This was a really terrific, funny book. Other reviews have done a good job of summarizing the plot. Becky and her boyfriend Luke are moving to New York so he can set up a new office there, and Becky's shopping gets out of hand again, creating disaster. It's not a complicated book at all. But that's not a bad thing -- this is a terrific book to curl up in bed with, or to take to the beach with you. I found myself laughing out loud a great deal more than the first. Becky's attempts to sneak in her purchases without anyone seeing are hilarious, and something I could relate to. Her experience at the wedding of an old family friend was also true to life (on a bigger scale, obviously -- you have to read it to understand). I thought Becky was much more well developed and I liked her a great deal more in this book. She still lies, but somehow her lies don't seem quite as awful. She has more confidence and she takes charge of her life more -- I really liked how she handled herself when everything fell apart. I like Luke, although he still could've used more depth. Overall this was a really good book that I think most women would enjoy.
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on April 18, 2002
I was so excited to see this sequal on the shelves at my local bookstore, and I bought it immediately. This is another light hearted tale of Becky and her credit card blues. Luke tries to open up an office of his PR firm in New York, and he whisks Becky away with him. Of course, Becky can't get enough of the Big Apple's stores, and she goes right back into debt. There are some interesting plot twists in here- evil businessmen/women, intrigue and a slap-in-the-face disappointment.
I knew this was going to be a light book when I bought it, but I was surprised at just how light it ended up being. You knew Becky was going to get into shopping trouble, but all of her shopping sprees started to get a bit old by the middle of the book. The ending is definitely good and was a fresh surprise- I can't say anything more about that, but she ends up doing something I never would have thought of doing. I would have liked to have seen a few more plot lines more developed (like with Luke's mother) and less on the spending. I just think that I thought the first was best because it was new.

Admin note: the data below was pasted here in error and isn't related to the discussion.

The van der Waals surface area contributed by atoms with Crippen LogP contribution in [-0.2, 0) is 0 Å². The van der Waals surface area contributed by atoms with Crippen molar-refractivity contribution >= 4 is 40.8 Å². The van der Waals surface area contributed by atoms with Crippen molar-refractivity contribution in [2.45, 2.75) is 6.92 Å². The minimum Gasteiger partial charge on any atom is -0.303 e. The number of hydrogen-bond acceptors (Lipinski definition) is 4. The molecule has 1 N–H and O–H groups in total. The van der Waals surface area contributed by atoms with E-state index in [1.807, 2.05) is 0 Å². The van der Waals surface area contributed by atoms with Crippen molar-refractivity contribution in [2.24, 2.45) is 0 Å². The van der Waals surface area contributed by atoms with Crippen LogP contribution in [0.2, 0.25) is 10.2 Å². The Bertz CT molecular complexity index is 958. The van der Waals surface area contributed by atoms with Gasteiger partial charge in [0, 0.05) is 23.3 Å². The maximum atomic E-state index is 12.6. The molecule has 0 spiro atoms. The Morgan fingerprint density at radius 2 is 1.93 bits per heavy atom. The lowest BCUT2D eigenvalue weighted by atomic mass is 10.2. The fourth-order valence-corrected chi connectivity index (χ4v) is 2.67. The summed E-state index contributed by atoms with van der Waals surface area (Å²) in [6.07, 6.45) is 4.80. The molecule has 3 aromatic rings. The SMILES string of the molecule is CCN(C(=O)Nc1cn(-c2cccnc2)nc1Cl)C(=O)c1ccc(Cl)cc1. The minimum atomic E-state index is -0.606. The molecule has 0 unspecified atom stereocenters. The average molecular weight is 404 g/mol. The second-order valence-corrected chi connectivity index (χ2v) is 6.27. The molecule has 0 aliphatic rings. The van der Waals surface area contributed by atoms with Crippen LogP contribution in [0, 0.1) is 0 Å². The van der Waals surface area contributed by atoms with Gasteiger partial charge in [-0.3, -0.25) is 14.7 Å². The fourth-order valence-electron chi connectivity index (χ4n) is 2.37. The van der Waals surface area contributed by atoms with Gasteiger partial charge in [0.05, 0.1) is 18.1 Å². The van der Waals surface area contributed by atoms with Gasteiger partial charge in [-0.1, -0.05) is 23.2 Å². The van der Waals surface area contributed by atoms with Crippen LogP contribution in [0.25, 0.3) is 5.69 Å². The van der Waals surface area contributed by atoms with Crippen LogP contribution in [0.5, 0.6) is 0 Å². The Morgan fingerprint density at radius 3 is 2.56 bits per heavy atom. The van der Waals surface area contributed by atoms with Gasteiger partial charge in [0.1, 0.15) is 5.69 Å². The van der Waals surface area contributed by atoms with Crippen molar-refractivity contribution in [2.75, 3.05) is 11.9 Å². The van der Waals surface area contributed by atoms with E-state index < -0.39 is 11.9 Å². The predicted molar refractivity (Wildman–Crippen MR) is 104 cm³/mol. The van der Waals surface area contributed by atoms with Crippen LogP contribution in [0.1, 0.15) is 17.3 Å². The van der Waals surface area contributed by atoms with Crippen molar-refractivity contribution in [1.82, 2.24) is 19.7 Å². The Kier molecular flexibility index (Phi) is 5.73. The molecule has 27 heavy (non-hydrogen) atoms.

I really like Becky Bloomwood, and I wouldn't mind reading about her again. I just don't know where the series would go from here. But if you like Bridget-type books, you'll like this, too!
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on April 16, 2002
This book is a follow-up to 'Confessions of a Shopaholic', Sophie Kinsella's first novel about London T.V. Talk Show Host Becky Bloomwood.
It picks up a few months later, in which Becky has landed the great job and is debt free....or is she??
She is dating Luke Brandon, and he's getting ready to go on a trip to New York...and Becky's invited!! Prada, Bloomies, Saks 5th Ave, all those shops!!!!! SHOPPING!!
But can Becky keep her finances in check in the most alive city in the world?
-You'll have to read and find out!
(I do have to comment that I really didn't like the ending of this book. The book overall was extremely entertaining and Kinsella does a great job with her word use & played to the T with 'Confessions...', but after the event on page 292 ... everything seemed really bland and played out. It should have ended with the event.)